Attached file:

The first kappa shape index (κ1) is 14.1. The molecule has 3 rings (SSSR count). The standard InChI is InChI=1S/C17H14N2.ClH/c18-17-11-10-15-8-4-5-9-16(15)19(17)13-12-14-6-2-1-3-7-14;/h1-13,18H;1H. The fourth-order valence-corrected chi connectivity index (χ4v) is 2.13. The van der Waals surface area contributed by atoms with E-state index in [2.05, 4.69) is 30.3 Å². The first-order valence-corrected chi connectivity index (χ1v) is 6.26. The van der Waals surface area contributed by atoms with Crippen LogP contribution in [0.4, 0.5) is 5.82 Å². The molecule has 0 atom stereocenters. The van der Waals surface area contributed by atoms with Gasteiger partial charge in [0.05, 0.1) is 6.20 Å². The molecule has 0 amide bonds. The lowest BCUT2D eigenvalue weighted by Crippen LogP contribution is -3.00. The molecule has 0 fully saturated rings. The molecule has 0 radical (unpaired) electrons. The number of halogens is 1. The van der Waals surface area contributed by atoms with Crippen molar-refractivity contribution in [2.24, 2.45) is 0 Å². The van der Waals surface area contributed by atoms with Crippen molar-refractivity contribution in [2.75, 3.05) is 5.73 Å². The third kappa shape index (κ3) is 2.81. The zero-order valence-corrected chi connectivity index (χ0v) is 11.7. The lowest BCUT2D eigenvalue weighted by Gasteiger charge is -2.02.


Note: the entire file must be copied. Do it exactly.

The first kappa shape index (κ1) is 14.1. The molecule has 3 rings (SSSR count). The standard InChI is InChI=1S/C17H14N2.ClH/c18-17-11-10-15-8-4-5-9-16(15)19(17)13-12-14-6-2-1-3-7-14;/h1-13,18H;1H. The fourth-order valence-corrected chi connectivity index (χ4v) is 2.13. The van der Waals surface area contributed by atoms with E-state index in [2.05, 4.69) is 30.3 Å². The first-order valence-corrected chi connectivity index (χ1v) is 6.26. The van der Waals surface area contributed by atoms with Crippen LogP contribution in [0.4, 0.5) is 5.82 Å². The molecule has 0 atom stereocenters. The van der Waals surface area contributed by atoms with Gasteiger partial charge in [0.05, 0.1) is 6.20 Å². The molecule has 0 amide bonds. The lowest BCUT2D eigenvalue weighted by Crippen LogP contribution is -3.00. The molecule has 0 fully saturated rings. The molecule has 0 radical (unpaired) electrons. The number of halogens is 1. The van der Waals surface area contributed by atoms with Crippen molar-refractivity contribution in [2.24, 2.45) is 0 Å². The van der Waals surface area contributed by atoms with Crippen molar-refractivity contribution in [2.75, 3.05) is 5.73 Å². The third kappa shape index (κ3) is 2.81. The zero-order valence-corrected chi connectivity index (χ0v) is 11.7. The lowest BCUT2D eigenvalue weighted by Gasteiger charge is -2.02.